In a contemptible sin of omission, President Trump Saturday failed to single out the hatred of white supremacists who descended on Charlottesville, Virginia this weekend in a rally that ended up in violence that left three people dead, including one who died in an act of domestic terrorism when a car rolled into a crowd and two police officers whose helicopter crashed.
No doubt, Trump is correct in condemning “hate on all sides,” as he did in a tweet Saturday. Hatred and violence that emanate from the Left is somehow viewed as either justified or the act of lone, deranged people. Barack Obama needs to think about his role in fostering racial division and attacks against police by his own statements and offers of sympathy for those who committed violence even before the facts were in.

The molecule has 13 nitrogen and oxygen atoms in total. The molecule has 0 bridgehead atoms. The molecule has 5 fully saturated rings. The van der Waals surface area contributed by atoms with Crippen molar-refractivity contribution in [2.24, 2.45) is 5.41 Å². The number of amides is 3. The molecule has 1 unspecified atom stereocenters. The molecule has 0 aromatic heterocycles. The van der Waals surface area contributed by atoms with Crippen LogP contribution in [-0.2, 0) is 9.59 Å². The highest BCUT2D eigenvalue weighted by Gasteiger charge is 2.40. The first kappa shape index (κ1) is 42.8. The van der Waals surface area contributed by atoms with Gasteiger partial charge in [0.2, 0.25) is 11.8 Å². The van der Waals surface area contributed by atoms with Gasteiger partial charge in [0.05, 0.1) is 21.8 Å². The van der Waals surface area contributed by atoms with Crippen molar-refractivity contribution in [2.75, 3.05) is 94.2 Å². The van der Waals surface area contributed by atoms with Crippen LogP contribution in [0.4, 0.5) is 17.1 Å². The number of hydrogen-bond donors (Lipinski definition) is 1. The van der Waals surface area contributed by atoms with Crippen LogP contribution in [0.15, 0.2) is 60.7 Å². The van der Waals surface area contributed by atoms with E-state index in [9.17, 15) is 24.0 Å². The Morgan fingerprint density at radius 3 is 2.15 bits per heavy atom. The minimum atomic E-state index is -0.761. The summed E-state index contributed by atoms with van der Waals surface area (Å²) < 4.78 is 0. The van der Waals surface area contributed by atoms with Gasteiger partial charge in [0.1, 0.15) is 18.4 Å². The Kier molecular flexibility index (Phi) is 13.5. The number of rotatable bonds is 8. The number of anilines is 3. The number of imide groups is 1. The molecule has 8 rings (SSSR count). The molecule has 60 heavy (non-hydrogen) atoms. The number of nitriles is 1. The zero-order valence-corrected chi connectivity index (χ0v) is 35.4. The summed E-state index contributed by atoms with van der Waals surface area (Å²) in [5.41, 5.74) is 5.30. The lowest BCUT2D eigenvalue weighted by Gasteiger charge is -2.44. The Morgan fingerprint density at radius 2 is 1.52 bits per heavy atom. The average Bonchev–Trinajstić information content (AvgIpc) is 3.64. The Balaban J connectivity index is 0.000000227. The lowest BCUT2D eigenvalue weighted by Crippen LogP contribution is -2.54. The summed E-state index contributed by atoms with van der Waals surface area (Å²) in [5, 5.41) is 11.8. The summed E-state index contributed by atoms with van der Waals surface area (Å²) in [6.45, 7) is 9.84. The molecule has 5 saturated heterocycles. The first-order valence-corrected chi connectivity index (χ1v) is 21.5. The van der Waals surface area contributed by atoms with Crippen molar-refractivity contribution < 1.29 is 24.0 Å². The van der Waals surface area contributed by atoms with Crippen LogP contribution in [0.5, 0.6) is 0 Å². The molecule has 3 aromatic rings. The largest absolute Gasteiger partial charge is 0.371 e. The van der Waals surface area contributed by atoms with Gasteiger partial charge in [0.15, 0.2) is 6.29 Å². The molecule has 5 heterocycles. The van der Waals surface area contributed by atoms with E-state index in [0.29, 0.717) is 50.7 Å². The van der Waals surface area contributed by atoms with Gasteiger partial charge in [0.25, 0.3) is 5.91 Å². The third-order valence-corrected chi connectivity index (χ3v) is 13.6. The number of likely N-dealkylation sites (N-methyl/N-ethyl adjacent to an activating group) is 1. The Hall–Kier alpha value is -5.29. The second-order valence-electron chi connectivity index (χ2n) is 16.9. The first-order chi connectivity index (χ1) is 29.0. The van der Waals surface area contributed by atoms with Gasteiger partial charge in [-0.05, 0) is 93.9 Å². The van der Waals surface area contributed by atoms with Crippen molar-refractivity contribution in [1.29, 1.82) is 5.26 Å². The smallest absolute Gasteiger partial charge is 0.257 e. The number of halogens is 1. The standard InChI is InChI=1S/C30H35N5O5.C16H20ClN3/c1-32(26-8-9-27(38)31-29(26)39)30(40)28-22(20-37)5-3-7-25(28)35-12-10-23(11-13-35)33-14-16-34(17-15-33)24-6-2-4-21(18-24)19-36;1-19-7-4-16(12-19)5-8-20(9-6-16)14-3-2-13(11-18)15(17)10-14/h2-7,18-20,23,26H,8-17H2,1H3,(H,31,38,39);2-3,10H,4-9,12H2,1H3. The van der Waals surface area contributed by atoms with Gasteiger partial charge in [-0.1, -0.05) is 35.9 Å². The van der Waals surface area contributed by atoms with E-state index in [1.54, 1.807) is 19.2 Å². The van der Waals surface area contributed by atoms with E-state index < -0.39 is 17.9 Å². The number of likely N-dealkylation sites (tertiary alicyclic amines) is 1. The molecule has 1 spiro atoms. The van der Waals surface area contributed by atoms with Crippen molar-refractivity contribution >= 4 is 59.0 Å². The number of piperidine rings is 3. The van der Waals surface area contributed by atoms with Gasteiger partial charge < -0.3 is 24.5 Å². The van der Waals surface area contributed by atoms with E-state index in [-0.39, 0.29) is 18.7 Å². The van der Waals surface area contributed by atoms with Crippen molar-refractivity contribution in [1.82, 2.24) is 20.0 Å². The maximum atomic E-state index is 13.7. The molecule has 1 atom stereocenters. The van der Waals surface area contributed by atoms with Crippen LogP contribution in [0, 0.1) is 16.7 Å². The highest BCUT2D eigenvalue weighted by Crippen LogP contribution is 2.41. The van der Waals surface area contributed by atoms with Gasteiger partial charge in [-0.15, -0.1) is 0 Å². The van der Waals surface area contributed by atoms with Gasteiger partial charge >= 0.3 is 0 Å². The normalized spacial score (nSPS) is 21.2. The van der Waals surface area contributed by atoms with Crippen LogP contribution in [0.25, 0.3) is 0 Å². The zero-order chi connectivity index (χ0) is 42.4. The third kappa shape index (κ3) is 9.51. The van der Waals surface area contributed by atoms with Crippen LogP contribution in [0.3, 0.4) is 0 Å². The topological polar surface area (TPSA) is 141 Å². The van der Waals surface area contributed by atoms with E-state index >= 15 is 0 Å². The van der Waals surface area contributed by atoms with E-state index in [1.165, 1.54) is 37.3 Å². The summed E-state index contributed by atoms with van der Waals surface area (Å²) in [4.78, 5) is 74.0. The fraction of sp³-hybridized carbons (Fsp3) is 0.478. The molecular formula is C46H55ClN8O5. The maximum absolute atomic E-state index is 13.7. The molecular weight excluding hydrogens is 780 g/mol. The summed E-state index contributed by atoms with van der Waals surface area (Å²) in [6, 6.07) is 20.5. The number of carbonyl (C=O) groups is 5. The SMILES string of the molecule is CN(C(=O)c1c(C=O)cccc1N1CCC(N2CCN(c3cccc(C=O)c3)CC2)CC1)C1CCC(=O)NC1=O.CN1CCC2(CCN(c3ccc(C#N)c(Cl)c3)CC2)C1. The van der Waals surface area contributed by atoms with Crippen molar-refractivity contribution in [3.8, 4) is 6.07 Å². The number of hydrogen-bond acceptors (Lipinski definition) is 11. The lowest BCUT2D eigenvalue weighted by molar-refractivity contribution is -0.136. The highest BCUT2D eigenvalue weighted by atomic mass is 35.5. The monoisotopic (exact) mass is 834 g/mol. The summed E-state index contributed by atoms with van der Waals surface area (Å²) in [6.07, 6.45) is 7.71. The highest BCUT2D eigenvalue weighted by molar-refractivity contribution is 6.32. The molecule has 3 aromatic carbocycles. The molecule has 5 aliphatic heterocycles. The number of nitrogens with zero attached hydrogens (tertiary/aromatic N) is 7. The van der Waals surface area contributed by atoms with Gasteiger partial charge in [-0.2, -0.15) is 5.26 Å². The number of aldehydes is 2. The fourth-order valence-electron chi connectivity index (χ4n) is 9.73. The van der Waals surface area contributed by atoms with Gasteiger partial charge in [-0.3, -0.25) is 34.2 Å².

But Saturday, white supremacists, some of whom were wearing Trump’s hats, basked in their own evil in Charlottesville. He needs to make clear he has nothing to do with them and that he doesn’t want their votes. And if his failure to speak is driven by a craven desire for these people’s political support, then he is hardly the fearless leader he claims to be.